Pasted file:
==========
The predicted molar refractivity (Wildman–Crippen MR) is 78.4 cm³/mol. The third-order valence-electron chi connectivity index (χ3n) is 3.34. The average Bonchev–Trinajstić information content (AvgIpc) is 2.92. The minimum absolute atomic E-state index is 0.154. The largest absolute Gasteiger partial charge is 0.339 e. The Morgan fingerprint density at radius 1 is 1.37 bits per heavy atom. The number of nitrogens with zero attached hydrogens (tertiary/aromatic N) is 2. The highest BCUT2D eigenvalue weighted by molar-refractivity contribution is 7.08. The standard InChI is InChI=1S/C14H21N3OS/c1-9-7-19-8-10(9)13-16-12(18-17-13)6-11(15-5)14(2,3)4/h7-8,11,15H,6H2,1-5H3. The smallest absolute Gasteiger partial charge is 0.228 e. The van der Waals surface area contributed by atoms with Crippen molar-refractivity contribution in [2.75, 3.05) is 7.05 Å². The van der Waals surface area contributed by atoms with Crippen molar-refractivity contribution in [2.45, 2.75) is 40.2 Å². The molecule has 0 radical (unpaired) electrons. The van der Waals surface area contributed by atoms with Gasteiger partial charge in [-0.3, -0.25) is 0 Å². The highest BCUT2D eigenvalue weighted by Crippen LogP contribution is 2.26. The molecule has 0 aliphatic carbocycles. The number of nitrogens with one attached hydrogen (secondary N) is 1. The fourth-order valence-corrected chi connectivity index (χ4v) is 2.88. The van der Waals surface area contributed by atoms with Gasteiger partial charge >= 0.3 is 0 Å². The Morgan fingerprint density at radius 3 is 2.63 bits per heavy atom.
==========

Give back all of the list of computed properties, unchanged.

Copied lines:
The predicted molar refractivity (Wildman–Crippen MR) is 78.4 cm³/mol. The third-order valence-electron chi connectivity index (χ3n) is 3.34. The average Bonchev–Trinajstić information content (AvgIpc) is 2.92. The minimum absolute atomic E-state index is 0.154. The largest absolute Gasteiger partial charge is 0.339 e. The Morgan fingerprint density at radius 1 is 1.37 bits per heavy atom. The number of nitrogens with zero attached hydrogens (tertiary/aromatic N) is 2. The highest BCUT2D eigenvalue weighted by molar-refractivity contribution is 7.08. The standard InChI is InChI=1S/C14H21N3OS/c1-9-7-19-8-10(9)13-16-12(18-17-13)6-11(15-5)14(2,3)4/h7-8,11,15H,6H2,1-5H3. The smallest absolute Gasteiger partial charge is 0.228 e. The van der Waals surface area contributed by atoms with Crippen molar-refractivity contribution in [2.75, 3.05) is 7.05 Å². The van der Waals surface area contributed by atoms with Crippen molar-refractivity contribution in [2.45, 2.75) is 40.2 Å². The molecule has 0 radical (unpaired) electrons. The van der Waals surface area contributed by atoms with Gasteiger partial charge in [-0.3, -0.25) is 0 Å². The highest BCUT2D eigenvalue weighted by Crippen LogP contribution is 2.26. The molecule has 0 aliphatic carbocycles. The number of nitrogens with one attached hydrogen (secondary N) is 1. The fourth-order valence-corrected chi connectivity index (χ4v) is 2.88. The van der Waals surface area contributed by atoms with Gasteiger partial charge >= 0.3 is 0 Å². The Morgan fingerprint density at radius 3 is 2.63 bits per heavy atom.